The Blizzard of Oz

Atlanta, Georgia’s epic snowstorm of January 2011 shut down the city for nearly a week, giving us all a snow holiday. With plenty of food and plenty of warm and all snuggled up at home, it was an enjoyable week. As I looked out over a snow-covered Atlanta, I reminisced about the great Blizzard of 1966 that hit Rochester, New York, when I was a kid. While the snowstorm in Atlanta was epic for the South, it did not hold a candle to the Blizzard of 1966 in New York.

Two weeks after the snow melted in Atlanta, I had to make a trip to Rochester for a family matter. It was the first week of February 2011. The week started out as a typical Rochester winter but the day before I was scheduled to fly out, the airline called and canceled my flight. Apparently they were expecting the mother of all snowstorms and thus the Blizzard of Oz began.

It’s odd having your flight canceled when there’s not a snowflake falling from the sky. Did they cancel my flight for weather that hadn’t happened yet? Did they cancel my flight because cities throughout the Midwest had gotten blasted, and the planes couldn’t get to Rochester in the first place?

The flight to Rochester included a layover in Newark, New Jersey, with the final flight on a De Havilland DHC-8 Dash 8-200 twin-engine turboprop airplane, according to my flight itinerary. The DHC-8-200 allegedly carries up to 39 passengers, but when I counted the seats, there did not appear to be near that many.

I remembered the propellor spinning outside my window, and I thought about flying on such a small airplane back out of Rochester in the thralls of a blizzard. People died on small planes much more often than on big planes, and suddenly I was afraid to fly back home to Georgia. Less than a year earlier, a larger version of the plane I was on had crashed and burned in Buffalo, New York. All passengers and crew were killed.

Waiting for my flight to be rescheduled, and wondering what sort of plane I’d be flying out on, I watched as the snow started falling. I’d just been snowed in for a full week in Atlanta — was it about to happen again in Rochester?

FEMA was calling it the Snowpocalypse. Midwesterners had dubbed it the Blizzard of Oz. The snowstorm left a path of more than 13,000 canceled flights in its wake, and affected more than 30 states. Missouri racked up 18 inches of snow, and for Chicago it was the worst snowfall in 40 years, totaling more than 20 inches. New York City had already racked up 50 inches of snow for the month, more than twice the normal amount, before the Blizzard of Oz even hit. Hurricane force winds blasted some of the affected cities, while temperatures of 30 below zero hit others. A rare type of storm called a Thundersnow, where thunder bellows with the snowfall, made its way across the storm’s path.

The 2,000 mile long storm collapsed buildings under the weight of the snow, and one witness described a collapsing building in Connecticut as a “bomb scene.” Near Boston, an airport hanger collapsed.

There was so much snow that the snow plows couldn’t keep up with it all. A contractor in Albany, New York, commented that the biggest problem was where to put all the snow. The plows have to move it somewhere and the city was full up. In 1966 they could dump the snow into lakes and rivers but in 2011, there were restrictions. Chicago law forbids such dumping without a government permit, and perhaps the law applied to other cities as well. Plowed snow is loaded with pollutants such as road salt, gasolene, motor oil and other chemicals, which are toxic to fish and other marine life.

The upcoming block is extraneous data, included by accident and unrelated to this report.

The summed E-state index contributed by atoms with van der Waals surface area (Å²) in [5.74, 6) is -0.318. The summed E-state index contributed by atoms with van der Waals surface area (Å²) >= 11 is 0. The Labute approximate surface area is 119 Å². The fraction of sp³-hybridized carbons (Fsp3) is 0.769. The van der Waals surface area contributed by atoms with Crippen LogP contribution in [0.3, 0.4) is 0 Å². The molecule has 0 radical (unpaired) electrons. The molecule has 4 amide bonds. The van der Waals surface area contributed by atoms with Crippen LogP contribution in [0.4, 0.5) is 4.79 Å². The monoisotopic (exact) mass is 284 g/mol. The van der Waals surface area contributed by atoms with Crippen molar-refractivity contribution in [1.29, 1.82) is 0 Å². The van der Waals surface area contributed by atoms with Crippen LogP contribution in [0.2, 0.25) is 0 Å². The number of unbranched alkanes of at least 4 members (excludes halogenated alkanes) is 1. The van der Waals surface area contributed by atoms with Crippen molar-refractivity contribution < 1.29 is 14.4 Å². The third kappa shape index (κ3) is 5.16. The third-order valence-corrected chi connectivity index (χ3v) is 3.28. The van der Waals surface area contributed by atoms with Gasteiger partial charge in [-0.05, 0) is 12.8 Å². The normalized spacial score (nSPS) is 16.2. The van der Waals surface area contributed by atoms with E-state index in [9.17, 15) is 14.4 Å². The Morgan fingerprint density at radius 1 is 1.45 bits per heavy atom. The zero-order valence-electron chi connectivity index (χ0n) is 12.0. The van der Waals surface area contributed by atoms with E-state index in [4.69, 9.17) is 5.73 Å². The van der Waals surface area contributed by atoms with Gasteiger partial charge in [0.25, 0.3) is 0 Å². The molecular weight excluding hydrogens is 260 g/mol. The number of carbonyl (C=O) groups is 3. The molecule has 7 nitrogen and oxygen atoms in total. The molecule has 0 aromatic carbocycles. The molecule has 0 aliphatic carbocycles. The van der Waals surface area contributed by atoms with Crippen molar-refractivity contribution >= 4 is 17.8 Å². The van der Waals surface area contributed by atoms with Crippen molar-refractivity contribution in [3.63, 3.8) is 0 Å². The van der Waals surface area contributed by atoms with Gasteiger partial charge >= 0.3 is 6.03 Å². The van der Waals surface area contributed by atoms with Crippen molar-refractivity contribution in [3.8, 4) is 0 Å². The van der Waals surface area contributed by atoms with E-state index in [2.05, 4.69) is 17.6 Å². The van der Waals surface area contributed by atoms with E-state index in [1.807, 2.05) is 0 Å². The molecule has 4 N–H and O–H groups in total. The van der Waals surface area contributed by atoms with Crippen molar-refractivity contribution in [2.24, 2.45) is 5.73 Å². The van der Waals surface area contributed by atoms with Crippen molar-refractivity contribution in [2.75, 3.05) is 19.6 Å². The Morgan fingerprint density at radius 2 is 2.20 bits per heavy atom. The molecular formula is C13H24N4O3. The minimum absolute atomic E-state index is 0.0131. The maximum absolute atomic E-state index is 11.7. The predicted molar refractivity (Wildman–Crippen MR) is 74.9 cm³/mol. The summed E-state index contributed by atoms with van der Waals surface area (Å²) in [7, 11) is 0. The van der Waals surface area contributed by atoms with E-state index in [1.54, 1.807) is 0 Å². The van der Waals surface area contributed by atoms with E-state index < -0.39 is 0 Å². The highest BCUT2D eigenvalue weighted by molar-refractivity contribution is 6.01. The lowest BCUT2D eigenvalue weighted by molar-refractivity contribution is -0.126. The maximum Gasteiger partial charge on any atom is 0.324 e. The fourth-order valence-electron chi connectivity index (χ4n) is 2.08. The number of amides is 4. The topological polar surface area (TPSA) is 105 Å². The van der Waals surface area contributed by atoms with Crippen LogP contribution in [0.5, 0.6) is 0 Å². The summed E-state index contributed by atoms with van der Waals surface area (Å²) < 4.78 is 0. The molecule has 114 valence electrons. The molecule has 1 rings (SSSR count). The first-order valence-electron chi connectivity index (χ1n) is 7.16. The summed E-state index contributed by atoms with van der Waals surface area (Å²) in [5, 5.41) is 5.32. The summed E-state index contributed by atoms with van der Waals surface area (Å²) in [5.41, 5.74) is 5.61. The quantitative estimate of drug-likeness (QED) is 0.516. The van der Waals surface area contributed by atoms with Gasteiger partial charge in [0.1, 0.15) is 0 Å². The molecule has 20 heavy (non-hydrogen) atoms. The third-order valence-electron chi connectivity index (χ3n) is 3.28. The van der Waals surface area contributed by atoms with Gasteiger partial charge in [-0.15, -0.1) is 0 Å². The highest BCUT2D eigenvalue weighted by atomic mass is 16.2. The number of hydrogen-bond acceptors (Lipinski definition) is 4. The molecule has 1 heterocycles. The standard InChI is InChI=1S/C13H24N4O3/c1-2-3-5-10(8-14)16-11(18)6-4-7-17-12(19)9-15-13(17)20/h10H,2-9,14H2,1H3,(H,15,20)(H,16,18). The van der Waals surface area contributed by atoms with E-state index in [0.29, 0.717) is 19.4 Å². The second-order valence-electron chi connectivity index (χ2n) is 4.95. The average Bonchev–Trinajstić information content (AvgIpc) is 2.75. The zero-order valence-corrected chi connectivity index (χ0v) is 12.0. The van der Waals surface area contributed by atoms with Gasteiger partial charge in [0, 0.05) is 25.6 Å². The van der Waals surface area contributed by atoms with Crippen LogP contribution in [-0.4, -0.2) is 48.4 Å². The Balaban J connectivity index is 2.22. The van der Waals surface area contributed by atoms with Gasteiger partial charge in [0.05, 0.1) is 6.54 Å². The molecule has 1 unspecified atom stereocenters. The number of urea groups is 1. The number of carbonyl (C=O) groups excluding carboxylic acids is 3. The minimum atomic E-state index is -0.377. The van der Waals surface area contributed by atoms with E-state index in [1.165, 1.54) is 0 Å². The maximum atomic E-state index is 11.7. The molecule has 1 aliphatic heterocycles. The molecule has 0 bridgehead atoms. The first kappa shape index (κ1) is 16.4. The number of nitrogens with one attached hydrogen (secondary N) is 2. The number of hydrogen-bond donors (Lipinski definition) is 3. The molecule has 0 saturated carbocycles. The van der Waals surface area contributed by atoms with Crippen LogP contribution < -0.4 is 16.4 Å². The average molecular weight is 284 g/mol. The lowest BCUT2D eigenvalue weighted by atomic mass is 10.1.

In the middle of all that snow were the weary travelers like me, just trying to get back home. I spent hours on the phone attempting to get through to the airline, whose customer service reps were swamped with calls. I estimated there to be over half a million displaced travelers.

I was one of the lucky ones, and I managed to find a flight back to Atlanta. As I waited at the airport, I could hear pilots and flight attendants talking amongst themselves. Several New York airports had already shut down, but Rochester was sitting in a donut hole with a few planes still flying.

The flight boards showed more than half of the flights out of Rochester as canceled. I could hear the desk clerk telling someone that they were going to TRY to get our flight out, but she couldn’t promise we’d make it out that day. We all knew that our flight could be canceled as so many of the others had been, and we were all on edge, watching out the window at the falling snow. Some of us had already been canceled once and this was the replacement flight.

Finally our plane arrived and the passengers departed. I felt sorry for those who were coming into the Blizzard of Oz. The airline kept delaying our boarding and everyone was antsy. Somehow, the Powers That Be were looking kindly down on the city of Rochester, because finally we boarded and after a serious de-icing, we took off into the gloomy skies.

Visibility was zero. We were flying in what appeared to be a white-out and you couldn’t see anything, including the ground. I hoped we had a really good pilot. We flew through a solid grey mass higher and higher until finally we burst upwards out of the storm and into clear skies above. You could see the dense cloud cover below. Above the storm was sunshine and clear blue skies. It was strange to encounter such distinct layers: the heavy snow and dense cloud cover hugging the Earth, while we flew in the clear blue skies overhead. The fear melted away and I relaxed, confident that we’d passed through the worst of the storm, and that Atlanta waited on the blue horizon.

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